In a Gallup report based on over four decades of research, including the analysis of 27 million employees' responses, female managers outperform their male counterparts when it comes to driving employee engagement. Gallup defines engaged employees as those who are involved in, enthusiastic about, and committed to their work and workplace.
Regarding the day-to-day practical evidence, the study found that if you reported to a female manager, you were more likely to reply "yes" to the following statements:
- "There is someone at work who encourages my development."
- "In the last six months, someone has talked to me about my progress."
- "In the last seven days, I have received recognition or praise for doing good work."
Why is this such a big deal? The main reason is that 87 percent of employees worldwide report being disengaged at work. On the flip side, companies that have engaged employees outperform their peers by 147 percent in earnings per share. That's a lot of uncapitalized potential.
Let's take a look at the four components of employee engagement that gave women an advantage over their male colleagues.
1. Setting basic expectations.
One of the quickest ways to create confusion and stifle productivity is to be ambiguous about expectations. A major indicator of an engaged employee is ownership over one's role, and it's awfully difficult to take control without baseline responsibilities. To ensure that your employee is crystal clear about their position, make sure you:
- Have a job description review and discuss areas of importance, key contributions (what tasks affect others), the potential for impact and areas of accountability.
- Lay out the consequences, in a friendly manner, and be consistent. This includes both the positive and negative side-effects of your employee's performance.
- Establish clear metrics, key performance indicators, and behavior standards. Everyone wants to understand how they will be evaluated.
- Clarify areas where your employee can be autonomous.
- Ensure all process-based capabilities are handed down, a.k.a. department "know-how", training, and standard operating procedures.
Word to the wise, be careful about assigning accountability without authority. It's frustrating, as an employee, to be held accountable for something you can't manage or make a decision on.
2. Building relationships.
Great managers understand engagement is an outcome of meaningful relationships. What constitutes a meaningful relationship? Here are some of the top characteristics, as defined by the Mind Tools Editorial Team.
- Trust -- If you could pick a cornerstone for a good relationship, trust would definitely be the best option. It enables employees to be open, honest, and transparent. You'd be surprised how much energy employees can conserve (and redeploy) by not having to constantly watch their back and question everything they say/do.
- Mutual Respect -- You can't expect respect without giving it first. We must value everyone's thoughts, ideas, and input. Then, it will be much easier to develop solutions based on collective insight -- a key to engaging your employees in your vision and mission. People don't take direction and learn from those whom they don't respect.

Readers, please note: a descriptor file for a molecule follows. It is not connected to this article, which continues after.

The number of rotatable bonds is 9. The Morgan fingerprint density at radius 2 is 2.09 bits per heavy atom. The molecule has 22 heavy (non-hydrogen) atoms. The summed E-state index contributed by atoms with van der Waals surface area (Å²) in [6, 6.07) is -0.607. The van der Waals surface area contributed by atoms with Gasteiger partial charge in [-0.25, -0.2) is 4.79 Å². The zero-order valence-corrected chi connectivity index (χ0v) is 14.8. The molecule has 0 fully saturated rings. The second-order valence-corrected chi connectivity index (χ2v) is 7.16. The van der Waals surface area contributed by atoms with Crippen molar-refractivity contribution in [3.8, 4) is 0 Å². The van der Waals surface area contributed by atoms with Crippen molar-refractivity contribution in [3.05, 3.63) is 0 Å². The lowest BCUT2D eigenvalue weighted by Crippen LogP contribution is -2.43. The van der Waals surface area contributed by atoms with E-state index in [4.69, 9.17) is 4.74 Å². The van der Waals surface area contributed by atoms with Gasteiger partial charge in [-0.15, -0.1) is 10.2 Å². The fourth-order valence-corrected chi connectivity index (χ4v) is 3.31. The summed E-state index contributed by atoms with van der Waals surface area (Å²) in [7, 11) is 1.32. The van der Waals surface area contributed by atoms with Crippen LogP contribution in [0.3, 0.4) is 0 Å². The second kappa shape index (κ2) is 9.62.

- Mindfulness -- We must take responsibility for our own actions, words, emotions (or lack thereof), and the effects they can have on those around us. Employees are products of their environments. Make sure you're mindful of the one you're creating.
- Welcoming Diversity -- "People with good relationships not only accept diverse people and opinions, but they welcome them. For instance, when your friends and colleagues offer different opinions from yours, you take the time to consider what they have to say, and factor their insights into your decision making." (Mind Tools)
- Open Communication -- This one is pretty simple: the more we communicate with our employees, the richer our relationships will be.
3. Encouraging a positive team environment.
In efforts to automate and systematize our work, we've become obsessed with computing outcomes and collecting data to drive decisions. Don't get me wrong, data is necessary and there is definitely a place for it, but it does not replace the need for leadership.
Unfortunately, this obsession with measuring throughput and efficiency has created mechanistic management crutches. News flash: people don't thrive in standardized environments. Our employees are naturally different and diverse. Forcing them to conform stifles creativity and limits leaders to the role of a delivery system. Instead, focus on creating a human system, one that is characterized by team harmony, respect and caring for employees' welfare. Then, watch as these humanistic conditions unearth your employees' engagement.
4. Providing employees with opportunities to develop within their careers.
The feeling of stagnation is terrifying. Help your employees stay relevant and challenged by investing in their development. If you don't, others will.
It may seem like engagement is just another buzzword that HR departments throw around to create more work for managers. However, this Gallup report proves that higher levels of engagement produce higher-performing teams.